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The term ‘misogynist’ conjures the likes of Tony Abbott, Peter Slipper and a smorgasbord of political commentators. Yet, is the prevalence of this sexist slur evidence of a misunderstanding among feminist theorists and contemporary society? If there’s one thing we can be sure of, it’s that our ability to spell the word is in an inverse proportion to our willingness to use it in the public domain.  Misogyny or the dislike of, contempt for, or ingrained prejudice against women has been used as political ammunition many a time in the past year.

This was evident during the lynch mob reaction to Alan Jones’ statement that Julia Gillard’s father had “died of shame.” His ‘chauvinism’ prompted a boycott by organisations such as who amassed a petition with 103, 000 supporters. Sponsors including Harvey Norman were pressured into pulling advertising from Jones’ radio station. Unsurprisingly, the organiser was revealed to be a Green’s supporter, exposing feminist rhetoric as having a deeper political agenda.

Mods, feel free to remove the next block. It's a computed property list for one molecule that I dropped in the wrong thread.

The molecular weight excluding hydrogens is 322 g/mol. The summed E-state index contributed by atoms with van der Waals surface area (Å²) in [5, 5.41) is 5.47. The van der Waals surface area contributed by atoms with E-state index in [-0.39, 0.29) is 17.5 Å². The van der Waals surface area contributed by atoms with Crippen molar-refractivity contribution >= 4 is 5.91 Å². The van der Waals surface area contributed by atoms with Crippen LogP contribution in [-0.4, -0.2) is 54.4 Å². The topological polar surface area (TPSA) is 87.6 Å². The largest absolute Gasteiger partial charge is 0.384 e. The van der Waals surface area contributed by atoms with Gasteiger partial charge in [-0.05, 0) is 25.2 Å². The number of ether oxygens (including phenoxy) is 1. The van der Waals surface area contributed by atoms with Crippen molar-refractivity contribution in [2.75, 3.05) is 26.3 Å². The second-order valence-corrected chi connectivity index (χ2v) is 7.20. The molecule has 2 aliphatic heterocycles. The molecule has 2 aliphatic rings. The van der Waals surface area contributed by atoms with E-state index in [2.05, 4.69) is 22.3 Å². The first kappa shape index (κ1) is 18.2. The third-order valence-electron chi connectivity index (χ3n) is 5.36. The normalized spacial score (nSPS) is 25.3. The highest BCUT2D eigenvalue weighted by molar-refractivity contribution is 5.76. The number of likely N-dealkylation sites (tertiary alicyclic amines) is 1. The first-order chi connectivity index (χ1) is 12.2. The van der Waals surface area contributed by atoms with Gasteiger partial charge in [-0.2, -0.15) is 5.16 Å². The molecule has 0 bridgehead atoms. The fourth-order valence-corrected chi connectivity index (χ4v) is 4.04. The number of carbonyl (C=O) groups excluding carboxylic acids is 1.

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Curiously, the term ‘racist’ is considered defamatory, whilst misogynist is not. Regardless, Tony Abbott was branded a sexist, homophobe, racist and liar by social media well and truly before he was sworn into office.  Social media hubs provide the architecture for such fundamentalism, thanks to the communications revolution.  This prefabricated contempt reveals an ignorance of the democratic process, as reflected in the Australian media.

Though admittedly, the extent of sexism regarding the size of Gillard’s bottom and her wardrobe choices was highly visceral and more often than not, obscene. Furthermore, Abbott did himself no favours through his retrograde attitude towards abortion as “the easy way out”.  Yet Abbott’s chronic foot-inmouth syndrome hardly warrants his label as a misogynist.

The Macquarie Dictionary’s decision to broaden the definition of misogyny gives leeway to this type of labeling. Furthermore, by meddling with semantics, feminists are armed with the capacity to build on the misconception that

Scope Magazine Issue 9  
Scope Magazine Issue 9  

Semester 141 - Week 2